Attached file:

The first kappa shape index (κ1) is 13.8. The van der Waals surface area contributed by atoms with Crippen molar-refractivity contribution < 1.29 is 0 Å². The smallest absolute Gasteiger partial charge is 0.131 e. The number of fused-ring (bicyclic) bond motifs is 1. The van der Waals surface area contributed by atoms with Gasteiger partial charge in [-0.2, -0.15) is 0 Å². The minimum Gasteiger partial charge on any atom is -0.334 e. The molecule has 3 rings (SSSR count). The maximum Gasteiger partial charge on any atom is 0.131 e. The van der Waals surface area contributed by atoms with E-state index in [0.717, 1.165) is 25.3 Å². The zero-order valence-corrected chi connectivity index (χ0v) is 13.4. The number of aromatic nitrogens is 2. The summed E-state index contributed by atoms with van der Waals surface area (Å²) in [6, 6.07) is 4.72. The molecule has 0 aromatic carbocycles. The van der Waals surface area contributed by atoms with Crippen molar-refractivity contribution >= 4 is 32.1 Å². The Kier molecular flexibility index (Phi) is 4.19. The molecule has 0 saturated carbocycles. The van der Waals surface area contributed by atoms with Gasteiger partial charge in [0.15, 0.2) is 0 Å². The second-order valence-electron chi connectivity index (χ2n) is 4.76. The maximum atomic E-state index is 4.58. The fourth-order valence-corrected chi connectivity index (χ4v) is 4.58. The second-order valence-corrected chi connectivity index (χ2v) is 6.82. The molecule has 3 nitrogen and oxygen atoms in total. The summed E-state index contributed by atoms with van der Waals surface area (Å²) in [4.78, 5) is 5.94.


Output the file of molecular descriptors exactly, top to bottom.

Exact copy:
The first kappa shape index (κ1) is 13.8. The van der Waals surface area contributed by atoms with Crippen molar-refractivity contribution < 1.29 is 0 Å². The smallest absolute Gasteiger partial charge is 0.131 e. The number of fused-ring (bicyclic) bond motifs is 1. The van der Waals surface area contributed by atoms with Gasteiger partial charge in [-0.2, -0.15) is 0 Å². The minimum Gasteiger partial charge on any atom is -0.334 e. The molecule has 3 rings (SSSR count). The maximum Gasteiger partial charge on any atom is 0.131 e. The van der Waals surface area contributed by atoms with E-state index in [0.717, 1.165) is 25.3 Å². The zero-order valence-corrected chi connectivity index (χ0v) is 13.4. The number of aromatic nitrogens is 2. The summed E-state index contributed by atoms with van der Waals surface area (Å²) in [6, 6.07) is 4.72. The molecule has 0 aromatic carbocycles. The van der Waals surface area contributed by atoms with Crippen molar-refractivity contribution >= 4 is 32.1 Å². The Kier molecular flexibility index (Phi) is 4.19. The molecule has 0 saturated carbocycles. The van der Waals surface area contributed by atoms with Gasteiger partial charge in [0.15, 0.2) is 0 Å². The second-order valence-electron chi connectivity index (χ2n) is 4.76. The maximum atomic E-state index is 4.58. The fourth-order valence-corrected chi connectivity index (χ4v) is 4.58. The second-order valence-corrected chi connectivity index (χ2v) is 6.82. The molecule has 3 nitrogen and oxygen atoms in total. The summed E-state index contributed by atoms with van der Waals surface area (Å²) in [4.78, 5) is 5.94.